Notwithstanding the growing number of people who profess a belief in reincarnation – and more than a quarter of Britons polled in recent years have said they do believe – the adage, “You only live once” (“yolo” for short) seems to be a guiding philosophy in our culture, sort of a contemporary version of carpe diem. Mostly we use it rationalise indulgences of various sorts, whether we’re sneaking an extra piece of cheesecake, taking a possibly foolish risk, or spending impulsively on something we really don’t need. Indeed it is in our spending habits that many of us consistently and clearly demonstrate the yolo mindset.
In a survey taken by the Government-backed body The Money Advice Service (MAS), nearly two-thirds of Britons, 61%, admitted to being yolo spenders who made impulse purchases without really considering the impact upon their finances. Purchases included clothes, unnecessary gadgets, eating out and takeaways. The monthly average spent by these people was £162, which over the course of a year could add up to £1,944. That’s nearly £2,000 that could have been saved, invested or at the very least spent on more thoughtful purchases.
According to the survey almost a quarter of the yolo purchases were made with credit cards, payday loans and other means of debt that can easily make an item far more expensive in the long run than the original purchase price. And perhaps not surprisingly, paydays were the times people were most likely to splurge without thinking. Something about suddenly having money in one’s pocket or bank account often leads to a burst of irrational exuberance (to borrow a term from the stock market gurus), which in turn leads to irrational spending.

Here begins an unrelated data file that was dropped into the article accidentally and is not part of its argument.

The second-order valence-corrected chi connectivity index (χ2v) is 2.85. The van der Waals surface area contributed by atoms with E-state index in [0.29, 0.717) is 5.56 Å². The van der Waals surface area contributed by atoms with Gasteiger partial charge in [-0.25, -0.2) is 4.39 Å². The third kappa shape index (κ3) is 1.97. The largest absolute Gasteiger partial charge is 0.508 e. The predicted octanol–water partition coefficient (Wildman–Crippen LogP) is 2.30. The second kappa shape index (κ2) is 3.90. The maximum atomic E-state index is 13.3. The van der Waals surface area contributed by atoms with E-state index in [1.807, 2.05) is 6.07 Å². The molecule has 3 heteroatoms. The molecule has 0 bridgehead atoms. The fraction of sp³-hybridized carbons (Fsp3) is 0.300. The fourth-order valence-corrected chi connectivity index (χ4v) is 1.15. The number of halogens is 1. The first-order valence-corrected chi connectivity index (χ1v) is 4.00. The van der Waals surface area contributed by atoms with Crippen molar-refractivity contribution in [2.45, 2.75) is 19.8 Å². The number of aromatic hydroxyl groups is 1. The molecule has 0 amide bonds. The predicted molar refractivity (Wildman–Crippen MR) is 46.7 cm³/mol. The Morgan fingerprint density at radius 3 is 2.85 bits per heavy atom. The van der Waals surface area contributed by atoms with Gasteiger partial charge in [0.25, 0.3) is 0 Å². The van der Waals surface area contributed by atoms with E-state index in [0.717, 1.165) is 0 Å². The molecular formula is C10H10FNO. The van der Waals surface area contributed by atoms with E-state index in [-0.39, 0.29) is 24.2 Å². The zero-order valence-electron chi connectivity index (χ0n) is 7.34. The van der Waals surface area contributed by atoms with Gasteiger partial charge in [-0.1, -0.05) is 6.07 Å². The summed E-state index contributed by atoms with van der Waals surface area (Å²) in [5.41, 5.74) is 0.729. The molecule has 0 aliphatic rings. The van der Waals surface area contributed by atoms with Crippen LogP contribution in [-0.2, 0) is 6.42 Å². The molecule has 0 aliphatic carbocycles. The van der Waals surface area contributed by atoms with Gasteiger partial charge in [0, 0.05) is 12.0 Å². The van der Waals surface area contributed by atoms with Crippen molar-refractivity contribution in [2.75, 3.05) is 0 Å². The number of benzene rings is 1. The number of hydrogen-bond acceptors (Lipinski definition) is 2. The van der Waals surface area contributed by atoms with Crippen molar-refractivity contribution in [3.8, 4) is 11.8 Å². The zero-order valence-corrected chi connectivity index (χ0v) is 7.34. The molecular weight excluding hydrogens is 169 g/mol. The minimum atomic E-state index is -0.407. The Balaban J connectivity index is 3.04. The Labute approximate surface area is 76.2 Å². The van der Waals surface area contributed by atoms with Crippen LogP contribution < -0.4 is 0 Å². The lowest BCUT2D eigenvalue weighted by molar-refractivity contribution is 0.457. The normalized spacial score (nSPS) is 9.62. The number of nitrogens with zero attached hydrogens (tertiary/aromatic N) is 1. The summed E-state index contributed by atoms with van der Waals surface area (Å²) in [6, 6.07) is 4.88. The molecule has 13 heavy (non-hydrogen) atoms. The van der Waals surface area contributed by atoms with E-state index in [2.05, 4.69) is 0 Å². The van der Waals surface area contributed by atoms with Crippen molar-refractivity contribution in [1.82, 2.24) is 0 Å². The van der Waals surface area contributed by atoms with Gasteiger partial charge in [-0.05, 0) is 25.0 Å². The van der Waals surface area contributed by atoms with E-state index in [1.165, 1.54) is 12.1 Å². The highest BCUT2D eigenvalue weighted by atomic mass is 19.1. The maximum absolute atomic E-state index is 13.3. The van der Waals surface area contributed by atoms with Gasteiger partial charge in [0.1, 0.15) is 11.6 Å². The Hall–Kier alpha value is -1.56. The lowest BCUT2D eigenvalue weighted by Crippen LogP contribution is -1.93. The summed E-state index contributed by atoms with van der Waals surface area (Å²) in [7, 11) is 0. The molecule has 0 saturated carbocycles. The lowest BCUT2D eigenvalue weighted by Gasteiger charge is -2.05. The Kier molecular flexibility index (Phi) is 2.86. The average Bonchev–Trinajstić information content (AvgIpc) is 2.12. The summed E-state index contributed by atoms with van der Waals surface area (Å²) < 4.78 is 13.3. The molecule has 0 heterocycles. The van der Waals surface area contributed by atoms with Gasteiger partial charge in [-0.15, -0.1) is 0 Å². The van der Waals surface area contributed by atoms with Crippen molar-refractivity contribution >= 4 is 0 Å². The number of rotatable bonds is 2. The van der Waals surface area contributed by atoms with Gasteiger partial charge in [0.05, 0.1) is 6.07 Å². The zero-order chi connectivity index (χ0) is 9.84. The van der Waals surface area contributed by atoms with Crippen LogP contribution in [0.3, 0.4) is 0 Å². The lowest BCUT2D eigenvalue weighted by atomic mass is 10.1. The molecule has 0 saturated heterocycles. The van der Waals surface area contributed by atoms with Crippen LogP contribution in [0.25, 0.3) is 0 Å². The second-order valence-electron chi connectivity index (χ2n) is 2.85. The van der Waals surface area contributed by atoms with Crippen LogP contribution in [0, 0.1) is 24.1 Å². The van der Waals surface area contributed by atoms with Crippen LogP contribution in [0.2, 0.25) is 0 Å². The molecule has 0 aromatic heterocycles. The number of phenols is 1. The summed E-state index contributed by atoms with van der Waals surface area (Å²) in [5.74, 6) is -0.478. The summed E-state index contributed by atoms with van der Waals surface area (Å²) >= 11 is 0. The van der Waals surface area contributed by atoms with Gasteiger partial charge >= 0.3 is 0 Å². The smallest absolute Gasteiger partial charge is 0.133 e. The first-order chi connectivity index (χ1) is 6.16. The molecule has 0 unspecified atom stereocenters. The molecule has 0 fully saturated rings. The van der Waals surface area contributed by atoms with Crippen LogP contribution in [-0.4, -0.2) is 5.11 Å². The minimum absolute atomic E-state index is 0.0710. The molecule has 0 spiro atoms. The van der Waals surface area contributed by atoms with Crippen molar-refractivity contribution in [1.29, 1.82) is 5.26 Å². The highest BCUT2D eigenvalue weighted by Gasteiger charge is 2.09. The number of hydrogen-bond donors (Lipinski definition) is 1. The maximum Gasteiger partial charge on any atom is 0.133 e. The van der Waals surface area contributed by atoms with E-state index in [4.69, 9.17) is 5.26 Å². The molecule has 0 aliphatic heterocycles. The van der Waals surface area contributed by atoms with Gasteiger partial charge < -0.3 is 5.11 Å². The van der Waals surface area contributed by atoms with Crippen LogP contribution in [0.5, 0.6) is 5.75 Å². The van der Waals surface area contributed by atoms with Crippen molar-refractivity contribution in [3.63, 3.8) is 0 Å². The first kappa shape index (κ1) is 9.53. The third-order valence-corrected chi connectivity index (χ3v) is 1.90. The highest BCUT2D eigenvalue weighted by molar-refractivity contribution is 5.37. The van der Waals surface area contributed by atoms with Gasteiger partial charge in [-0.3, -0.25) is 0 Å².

The MAS found a gender difference in the spending patterns; men were more likely than women to have made a yolo purchase after drinking alcohol or having a good day at work. They were also more likely than women to feel they were under social pressure to have the latest and most up-to-date item. Women on the other hand tended to make impulse purchases to cheer themselves up, a phenomenon often dubbed “retail therapy”. Women were also slightly more likely to have buyers’ remorse later on – 10 percent of women versus 8 percent of men – realising they could not really afford the purchase after all.
For some people the problem is much more serious than a mere £2,000 a year. True impulse purchasers are like many other types of addicts, and their problem can often be emotionally as well as financially devastating. Some people spend years in debt with the problem getting progressively worse. That’s hardly a recipe for a quality life.
Avoiding the rut
Andy Webb, a money expert at MAS, shared a few thoughts on how people who find themselves regretting impulse buys can curb the problem. He noted that yolo spending thrives on opportunity, so one trick you might try is to leave your credit cards at home when you go shopping, and only take cash that you can afford to spend.